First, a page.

The Alexandria Criminal Court held the first session Tuesday in the retrial of five state security officers accused of torturing Sayed Bilal to death in January 2011.
The court postponed the case to 20 December after hearing the prosecutor’s argument.
West Alexandria Prosecutions head Mohamed Taha accused the defendants of premeditated murder. He said that they beat Bilal, a 31-year-old Salafi, to death on 5 January 2011 during interrogations over the New Year’s Eve Two Saint’s Church bombing, in which 23 Coptic Christians were killed.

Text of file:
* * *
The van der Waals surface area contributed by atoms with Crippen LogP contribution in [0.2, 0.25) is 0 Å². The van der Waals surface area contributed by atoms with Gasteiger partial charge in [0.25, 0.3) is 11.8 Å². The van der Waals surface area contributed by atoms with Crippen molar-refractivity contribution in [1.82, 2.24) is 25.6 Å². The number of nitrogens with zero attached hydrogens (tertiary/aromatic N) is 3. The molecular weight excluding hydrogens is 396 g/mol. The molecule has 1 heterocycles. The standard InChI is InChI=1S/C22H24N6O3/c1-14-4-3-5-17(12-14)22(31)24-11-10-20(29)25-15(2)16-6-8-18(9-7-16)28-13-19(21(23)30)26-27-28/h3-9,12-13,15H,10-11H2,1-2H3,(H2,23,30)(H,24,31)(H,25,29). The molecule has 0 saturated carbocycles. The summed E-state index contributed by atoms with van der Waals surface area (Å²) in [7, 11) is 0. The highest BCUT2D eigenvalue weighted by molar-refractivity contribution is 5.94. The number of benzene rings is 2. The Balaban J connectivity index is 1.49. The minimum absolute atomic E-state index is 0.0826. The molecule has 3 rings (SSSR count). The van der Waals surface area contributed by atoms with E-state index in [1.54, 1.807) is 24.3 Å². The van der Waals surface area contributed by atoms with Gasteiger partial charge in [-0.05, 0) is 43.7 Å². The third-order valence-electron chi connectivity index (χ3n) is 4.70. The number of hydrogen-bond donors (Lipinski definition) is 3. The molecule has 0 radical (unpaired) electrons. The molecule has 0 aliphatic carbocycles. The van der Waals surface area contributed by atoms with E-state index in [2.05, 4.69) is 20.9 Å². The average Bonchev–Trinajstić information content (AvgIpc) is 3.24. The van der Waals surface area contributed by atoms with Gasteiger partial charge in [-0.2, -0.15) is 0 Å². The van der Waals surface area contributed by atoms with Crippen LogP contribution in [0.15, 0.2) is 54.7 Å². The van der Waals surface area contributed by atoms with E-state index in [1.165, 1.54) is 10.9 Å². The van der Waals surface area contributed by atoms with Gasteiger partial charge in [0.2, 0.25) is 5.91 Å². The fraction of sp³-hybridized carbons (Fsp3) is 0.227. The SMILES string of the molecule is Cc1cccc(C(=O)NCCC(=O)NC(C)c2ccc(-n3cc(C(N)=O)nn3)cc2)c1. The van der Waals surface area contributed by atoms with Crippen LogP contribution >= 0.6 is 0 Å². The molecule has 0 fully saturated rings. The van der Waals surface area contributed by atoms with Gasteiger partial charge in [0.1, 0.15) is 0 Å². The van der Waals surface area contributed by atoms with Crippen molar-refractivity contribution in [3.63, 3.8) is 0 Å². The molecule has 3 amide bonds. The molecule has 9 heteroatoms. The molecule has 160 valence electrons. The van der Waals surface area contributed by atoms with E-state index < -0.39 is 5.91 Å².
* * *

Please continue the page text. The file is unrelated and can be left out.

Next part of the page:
The crime is especially serious, Taha argued, because security officers are sworn to protect the lives of citizens.
In June, the court convicted five policemen from the now-dissolved State Security Investigation Services of killing Bilal. The court sentenced four officers, who were tried in absentia, to 25 years in prison and a fifth who was present for the sentencing, Major General Abdel Rahman al-Shimy, to 15.
Police arrested Bilal at his home at dawn on 5 January 2011, allegedly subjected him to torture, and then brought his body home to his family a day later.
The forensic report said he died from his injuries, specifically a head injury that led to a brain bleed.
Edited translation from MENATags: West Alexandria Prosecutions, Mohamed Taha, Sayed Bilal, Alexandria Criminal Court, Coptic Christians